The violence is extereme and would be far more disturbing if the film were in full colour, rather than splashes of colour against the stylised inky black and sharp white background. Sin City marks a new stage of maturity for the comic book movie. This film is most certainly not family friendly feelgood entertainment.
The film was refreshingly different and really brought the comic book aesthetic to the screen. I enjoyed it enough that I am likely to go see it again when it is eventually released in Europe.
24 Apr 2005 (updated 23 May 2005 at 13:35 UTC) »
Doctor Who
Anyone else who saw Doctor Who on Saturday might be interested to check out the UNIT website. Password? ;)
I'm so looking forward to the return of the Daleks, which was today mentioned on Slashdot.

The Conspiracy Theory website Who is Doctor Who may also be of interest.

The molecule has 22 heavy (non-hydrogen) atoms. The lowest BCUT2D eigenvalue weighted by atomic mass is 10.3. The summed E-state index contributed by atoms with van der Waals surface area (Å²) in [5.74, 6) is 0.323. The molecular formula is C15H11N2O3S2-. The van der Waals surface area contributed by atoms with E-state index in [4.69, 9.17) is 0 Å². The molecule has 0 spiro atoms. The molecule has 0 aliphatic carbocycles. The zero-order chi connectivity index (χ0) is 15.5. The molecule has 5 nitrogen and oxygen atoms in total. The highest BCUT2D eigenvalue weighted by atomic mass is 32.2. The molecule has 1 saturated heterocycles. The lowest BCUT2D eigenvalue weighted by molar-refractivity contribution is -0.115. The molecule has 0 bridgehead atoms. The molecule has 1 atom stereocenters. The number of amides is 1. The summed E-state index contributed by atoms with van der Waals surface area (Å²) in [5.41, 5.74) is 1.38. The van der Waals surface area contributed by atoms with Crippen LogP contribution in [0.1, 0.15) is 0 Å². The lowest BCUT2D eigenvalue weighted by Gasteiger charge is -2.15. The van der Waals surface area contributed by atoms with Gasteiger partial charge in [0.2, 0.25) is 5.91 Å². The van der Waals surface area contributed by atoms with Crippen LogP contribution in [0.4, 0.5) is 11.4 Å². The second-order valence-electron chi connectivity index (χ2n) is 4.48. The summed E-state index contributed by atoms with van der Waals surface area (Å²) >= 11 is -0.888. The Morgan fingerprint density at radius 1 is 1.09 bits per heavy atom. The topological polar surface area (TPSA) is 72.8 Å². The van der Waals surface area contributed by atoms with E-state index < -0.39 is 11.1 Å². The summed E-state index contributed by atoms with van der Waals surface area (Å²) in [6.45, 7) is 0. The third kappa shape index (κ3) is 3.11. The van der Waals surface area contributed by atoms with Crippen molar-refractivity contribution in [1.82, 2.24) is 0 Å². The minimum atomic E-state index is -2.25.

Geocomtex the company founded by Mr Henry Van Statten also has a highly informative website. The company is described as follows

We make the best computers in the world and provide the best internet access. Our computers never break down, our internet access is swift. We never crash, lose an important document, or go "bing" 98% through downloading an important file.

The funny thing is it is immediately followed by the disclaimer Obviously we are completely fictional. Microsoft has domintated for so long people can hardly imagine computer that works properly anymore, how could that possibly be realistic.

Gthumb: Infrequently Asked Question
When I read that gThumb was based on GQView I didn't believe it. Aside from it being a pretty poor description of gThumb I had never heard of this alleged connection before. The two programs have always looked distinctly different and had different behaviours. Only when Paolo Bacchilega himself informed me that he had started with GQView as a base for gThumband gradually rewritten it did I start to believe it and I was still a little surprised.